Further, none of these studies examined the role of gonadal hormones in altering stress-related increases in alcohol reinforcement. Consistent with findings, females self-administered ificantly more alcohol than males, and GDX increased self-administration in males and decreased self-administration in females, relative to gonadally intact sham surgery controls. Furthermore, replacing estradiol in females increased alcohol self-administration, while testosterone replacement reduced self-administration in males, relative to sham levels of responding.
While circulating hormone levels could shift the degree of alcohol self-administration within sex, GDX in both sexes was not sufficient to eliminate sex differences, as OVX females still self-administered ificantly more alcohol than GDX males. Therefore, the activational effects of hormones cannot fully explain sex differences in alcohol self-administration. Therefore, differences between males and females in this alcohol craving-like response does not appear to be mediated by the activational effects of hormones. Nonetheless, it is possible that within sex, circulating hormones modulate individual differences in the degree of reinstatement, as suggested by prior correlational findings, but that the range of reinstatement response is greater in females regardless of hormonal state.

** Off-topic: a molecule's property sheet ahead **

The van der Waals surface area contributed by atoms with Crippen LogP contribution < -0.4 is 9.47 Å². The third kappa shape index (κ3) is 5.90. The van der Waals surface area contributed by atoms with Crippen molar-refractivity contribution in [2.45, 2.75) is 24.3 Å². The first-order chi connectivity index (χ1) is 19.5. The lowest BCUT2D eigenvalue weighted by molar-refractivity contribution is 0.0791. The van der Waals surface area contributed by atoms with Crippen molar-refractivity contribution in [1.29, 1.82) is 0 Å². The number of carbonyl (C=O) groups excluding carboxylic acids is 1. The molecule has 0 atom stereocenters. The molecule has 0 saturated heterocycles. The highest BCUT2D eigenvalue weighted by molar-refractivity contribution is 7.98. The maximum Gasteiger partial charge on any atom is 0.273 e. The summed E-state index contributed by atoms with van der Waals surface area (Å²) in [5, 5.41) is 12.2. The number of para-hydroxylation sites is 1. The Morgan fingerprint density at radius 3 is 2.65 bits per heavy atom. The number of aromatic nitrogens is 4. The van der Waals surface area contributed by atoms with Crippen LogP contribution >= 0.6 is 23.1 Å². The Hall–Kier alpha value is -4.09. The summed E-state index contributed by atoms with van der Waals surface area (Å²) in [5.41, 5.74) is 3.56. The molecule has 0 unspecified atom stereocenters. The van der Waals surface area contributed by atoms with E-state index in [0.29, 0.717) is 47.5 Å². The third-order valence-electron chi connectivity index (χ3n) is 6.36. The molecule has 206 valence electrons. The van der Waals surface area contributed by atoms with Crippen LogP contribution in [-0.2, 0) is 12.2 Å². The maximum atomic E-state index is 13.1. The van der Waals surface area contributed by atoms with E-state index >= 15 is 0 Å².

Together these studies indicate that while hormone supplementation can alter parameters of alcohol self-administration, adult GDX does not directly modulate the motivation to work for alcohol in an operant setting, in contrast with some findings discussed above for alcohol drinking in a free-access setting. Future studies will need to investigate how either organizational or genetic effects of sex alter neurodevelopment in a way that le to increased risk for alcohol-motivated behaviors, such as alcohol seeking and drinking, as well as stress-induced craving in females.